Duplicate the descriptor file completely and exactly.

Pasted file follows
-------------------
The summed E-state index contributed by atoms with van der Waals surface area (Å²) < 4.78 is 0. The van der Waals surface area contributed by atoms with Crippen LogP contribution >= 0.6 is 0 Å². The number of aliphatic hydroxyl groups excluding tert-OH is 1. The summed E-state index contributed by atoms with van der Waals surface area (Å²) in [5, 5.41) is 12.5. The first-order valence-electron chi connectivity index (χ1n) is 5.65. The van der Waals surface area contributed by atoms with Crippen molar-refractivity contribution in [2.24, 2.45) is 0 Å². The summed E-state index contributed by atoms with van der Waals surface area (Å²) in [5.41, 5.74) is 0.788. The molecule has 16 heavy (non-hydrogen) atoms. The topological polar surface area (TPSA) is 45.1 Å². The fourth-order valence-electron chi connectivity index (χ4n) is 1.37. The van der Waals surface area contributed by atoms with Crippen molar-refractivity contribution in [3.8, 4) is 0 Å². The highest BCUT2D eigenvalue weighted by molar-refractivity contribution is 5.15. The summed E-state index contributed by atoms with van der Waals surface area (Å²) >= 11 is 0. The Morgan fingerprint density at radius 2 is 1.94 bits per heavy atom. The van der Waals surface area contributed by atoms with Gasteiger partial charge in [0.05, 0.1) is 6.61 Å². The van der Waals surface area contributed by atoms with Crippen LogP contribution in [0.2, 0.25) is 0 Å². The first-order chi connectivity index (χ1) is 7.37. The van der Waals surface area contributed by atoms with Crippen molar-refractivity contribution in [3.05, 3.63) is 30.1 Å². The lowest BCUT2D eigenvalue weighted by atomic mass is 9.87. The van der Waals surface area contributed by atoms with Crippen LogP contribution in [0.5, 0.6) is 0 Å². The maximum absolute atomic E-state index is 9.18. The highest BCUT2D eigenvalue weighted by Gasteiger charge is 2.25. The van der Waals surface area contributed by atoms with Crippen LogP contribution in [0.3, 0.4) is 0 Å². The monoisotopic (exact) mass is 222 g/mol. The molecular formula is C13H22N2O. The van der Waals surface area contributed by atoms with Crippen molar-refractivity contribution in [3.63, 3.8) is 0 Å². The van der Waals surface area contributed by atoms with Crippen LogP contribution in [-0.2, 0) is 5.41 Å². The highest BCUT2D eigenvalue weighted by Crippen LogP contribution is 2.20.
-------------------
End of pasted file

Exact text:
The summed E-state index contributed by atoms with van der Waals surface area (Å²) < 4.78 is 0. The van der Waals surface area contributed by atoms with Crippen LogP contribution >= 0.6 is 0 Å². The number of aliphatic hydroxyl groups excluding tert-OH is 1. The summed E-state index contributed by atoms with van der Waals surface area (Å²) in [5, 5.41) is 12.5. The first-order valence-electron chi connectivity index (χ1n) is 5.65. The van der Waals surface area contributed by atoms with Crippen molar-refractivity contribution in [2.24, 2.45) is 0 Å². The summed E-state index contributed by atoms with van der Waals surface area (Å²) in [5.41, 5.74) is 0.788. The molecule has 16 heavy (non-hydrogen) atoms. The topological polar surface area (TPSA) is 45.1 Å². The fourth-order valence-electron chi connectivity index (χ4n) is 1.37. The van der Waals surface area contributed by atoms with Crippen molar-refractivity contribution in [3.8, 4) is 0 Å². The highest BCUT2D eigenvalue weighted by molar-refractivity contribution is 5.15. The summed E-state index contributed by atoms with van der Waals surface area (Å²) >= 11 is 0. The Morgan fingerprint density at radius 2 is 1.94 bits per heavy atom. The van der Waals surface area contributed by atoms with Gasteiger partial charge in [0.05, 0.1) is 6.61 Å². The van der Waals surface area contributed by atoms with Crippen LogP contribution in [0.2, 0.25) is 0 Å². The first-order chi connectivity index (χ1) is 7.37. The van der Waals surface area contributed by atoms with Crippen molar-refractivity contribution in [3.05, 3.63) is 30.1 Å². The lowest BCUT2D eigenvalue weighted by atomic mass is 9.87. The van der Waals surface area contributed by atoms with Crippen LogP contribution in [0.5, 0.6) is 0 Å². The maximum absolute atomic E-state index is 9.18. The highest BCUT2D eigenvalue weighted by Gasteiger charge is 2.25. The van der Waals surface area contributed by atoms with Crippen LogP contribution in [0.3, 0.4) is 0 Å². The monoisotopic (exact) mass is 222 g/mol. The molecular formula is C13H22N2O. The van der Waals surface area contributed by atoms with Crippen molar-refractivity contribution in [3.63, 3.8) is 0 Å². The van der Waals surface area contributed by atoms with Crippen LogP contribution in [-0.2, 0) is 5.41 Å². The highest BCUT2D eigenvalue weighted by Crippen LogP contribution is 2.20.